Heuristics for Spotting Distorted Thinking: “It Would Be One Thing If… But…”

I have a whole bunch of heuristics I use to notice distorted thinking. I’ve covered some of them here. Today, I wanted to highlight the speech pattern “It would be one thing if X, but Y,” typically used to describe why someone’s behavior is objectionable.

The language can vary a little:

“I know that she needs to do X, but Y seems like a bit much.”

“It wasn’t just X, it was Y!”

“I’m a reasonable person. I’d be okay with X. But he went so far as to do Y.”

Here’s a passage from one of my favorite books, Influence: The Psychology of Persuasion.

There is a principle in human perception, the contrast principle, that affects the way we see the difference between two things that are presented one after another. Simply put, if the second item is fairly different from the first, we will tend to see it as more different than it actually is. So if we lift a light object first and then lift a heavy object, we will estimate the second object to be heavier than if we had lifted it without first trying the light one. The contrast principle is well established in the field of psychophysics and applies to all sorts of perceptions besides weight. If we are talking to a beautiful woman at a cocktail party and are then joined by an unattractive one, the second woman will strike us as less attractive than she actually is.

When I hear the “It would be one thing if X, but Y” language, I think that the other person is, usually subconsciously, taking advantage of the contrast principle to try to make something seem worse than it actually is. The speaker is trying to seem reasonable, and communicate that of course he’s not looking for something to get upset about. After all, he would have been fine it were just X.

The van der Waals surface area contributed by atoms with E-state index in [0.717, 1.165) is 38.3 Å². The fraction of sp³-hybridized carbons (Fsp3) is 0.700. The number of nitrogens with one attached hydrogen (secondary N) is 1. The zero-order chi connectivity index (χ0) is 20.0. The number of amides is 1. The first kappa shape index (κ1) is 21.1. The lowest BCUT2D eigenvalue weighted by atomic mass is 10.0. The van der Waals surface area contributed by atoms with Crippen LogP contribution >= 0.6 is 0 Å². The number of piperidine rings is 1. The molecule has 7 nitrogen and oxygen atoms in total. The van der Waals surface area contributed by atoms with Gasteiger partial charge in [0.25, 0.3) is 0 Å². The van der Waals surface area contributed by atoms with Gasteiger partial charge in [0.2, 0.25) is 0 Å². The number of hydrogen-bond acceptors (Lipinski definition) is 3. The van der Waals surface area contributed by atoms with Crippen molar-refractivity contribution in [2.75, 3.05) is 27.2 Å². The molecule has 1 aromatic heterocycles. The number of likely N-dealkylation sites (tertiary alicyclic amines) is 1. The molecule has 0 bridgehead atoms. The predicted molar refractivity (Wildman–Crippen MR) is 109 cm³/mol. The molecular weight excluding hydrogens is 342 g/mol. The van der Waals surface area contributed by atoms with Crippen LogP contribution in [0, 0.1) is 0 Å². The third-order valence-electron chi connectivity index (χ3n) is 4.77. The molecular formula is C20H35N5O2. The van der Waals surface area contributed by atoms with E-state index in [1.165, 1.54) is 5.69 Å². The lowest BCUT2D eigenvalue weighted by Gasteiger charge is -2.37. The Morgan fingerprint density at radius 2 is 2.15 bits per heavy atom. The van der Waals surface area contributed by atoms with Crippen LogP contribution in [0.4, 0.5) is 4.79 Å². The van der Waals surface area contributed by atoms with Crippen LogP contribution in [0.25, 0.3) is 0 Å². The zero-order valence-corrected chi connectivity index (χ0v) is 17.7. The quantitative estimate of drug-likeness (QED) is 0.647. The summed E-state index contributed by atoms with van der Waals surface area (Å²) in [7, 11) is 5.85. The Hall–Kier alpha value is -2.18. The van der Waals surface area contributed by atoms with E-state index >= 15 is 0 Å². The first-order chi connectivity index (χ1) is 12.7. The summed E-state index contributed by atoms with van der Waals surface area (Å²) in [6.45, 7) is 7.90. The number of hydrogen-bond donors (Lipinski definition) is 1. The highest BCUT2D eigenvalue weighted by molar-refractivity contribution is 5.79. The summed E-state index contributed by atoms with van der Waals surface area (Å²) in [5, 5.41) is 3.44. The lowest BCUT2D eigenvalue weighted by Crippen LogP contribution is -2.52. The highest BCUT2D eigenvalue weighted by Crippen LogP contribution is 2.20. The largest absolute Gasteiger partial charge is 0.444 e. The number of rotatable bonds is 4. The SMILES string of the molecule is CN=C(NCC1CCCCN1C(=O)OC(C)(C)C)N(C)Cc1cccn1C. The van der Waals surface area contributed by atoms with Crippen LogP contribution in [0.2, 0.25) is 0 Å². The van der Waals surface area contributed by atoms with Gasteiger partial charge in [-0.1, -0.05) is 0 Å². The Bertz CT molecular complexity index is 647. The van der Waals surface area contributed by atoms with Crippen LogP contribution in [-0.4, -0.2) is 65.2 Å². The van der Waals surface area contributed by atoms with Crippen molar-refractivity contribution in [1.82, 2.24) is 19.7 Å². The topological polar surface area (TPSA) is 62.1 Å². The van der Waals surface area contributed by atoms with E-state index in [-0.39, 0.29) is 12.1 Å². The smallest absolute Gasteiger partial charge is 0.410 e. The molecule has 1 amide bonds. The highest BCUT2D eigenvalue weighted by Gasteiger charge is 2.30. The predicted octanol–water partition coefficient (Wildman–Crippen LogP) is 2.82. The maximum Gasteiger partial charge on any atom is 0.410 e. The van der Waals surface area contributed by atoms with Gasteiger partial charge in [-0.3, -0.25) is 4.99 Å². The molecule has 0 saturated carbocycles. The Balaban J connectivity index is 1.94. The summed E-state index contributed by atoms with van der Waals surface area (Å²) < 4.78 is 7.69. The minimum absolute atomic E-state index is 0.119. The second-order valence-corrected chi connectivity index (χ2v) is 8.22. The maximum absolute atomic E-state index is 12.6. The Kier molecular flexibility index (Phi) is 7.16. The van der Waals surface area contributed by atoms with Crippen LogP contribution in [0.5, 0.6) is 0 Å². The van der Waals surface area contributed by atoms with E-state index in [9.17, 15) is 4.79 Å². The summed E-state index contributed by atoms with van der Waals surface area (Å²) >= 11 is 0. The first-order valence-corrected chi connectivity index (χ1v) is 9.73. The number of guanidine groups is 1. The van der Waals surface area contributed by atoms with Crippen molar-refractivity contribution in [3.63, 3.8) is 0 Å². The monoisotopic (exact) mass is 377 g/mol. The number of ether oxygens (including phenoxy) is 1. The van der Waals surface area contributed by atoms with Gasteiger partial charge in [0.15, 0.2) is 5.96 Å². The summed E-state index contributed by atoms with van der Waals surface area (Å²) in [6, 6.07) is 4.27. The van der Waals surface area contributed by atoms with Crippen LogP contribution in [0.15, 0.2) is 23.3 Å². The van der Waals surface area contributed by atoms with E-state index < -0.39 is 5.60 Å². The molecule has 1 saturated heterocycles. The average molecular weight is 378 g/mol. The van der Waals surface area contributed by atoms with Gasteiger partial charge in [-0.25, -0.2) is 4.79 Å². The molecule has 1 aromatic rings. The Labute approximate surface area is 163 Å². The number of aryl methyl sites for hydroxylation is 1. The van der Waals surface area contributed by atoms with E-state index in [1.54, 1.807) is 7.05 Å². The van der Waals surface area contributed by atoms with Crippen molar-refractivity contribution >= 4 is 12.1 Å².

Why is this a sign of distorted thinking?

Because the speaker is trying too hard. If there weren’t some doubt, or some defensiveness, he probably wouldn’t be unconsciously employing persuasive tactics. Watch out for moments when you’re trying to convince yourself of something.

If the person who is using this language is fully aware of the effects and is consciously talking this way to try to convince the listener that the situation is ridiculous, that’s a slightly different situation, but one that also makes me a bit suspicious.

(If the context is clearly storytelling, along the lines of “You’ll never believe the crazy thing that happened to me, haha”, then this construction doesn’t worry me.)

It’s also notable that this construction doesn’t have to demonize another person.

“It would be one thing if the train were just late. Everyone knows that happens. But it happened on the one day it was raining the hardest it has in months!”

I would assume that whoever just said that is looking for a justification that it’s okay to feel however he feels about the situation.

Usually not a big deal, but something I like to keep track of. Try looking out for this construction in yourself. And in me :-), since I know I do it sometimes.

It would be one thing if I weren’t aware of it and I just went around using this construction all the time. But I do like it use it every once in a while. Sometimes it’s just the best way to describe what’s going on!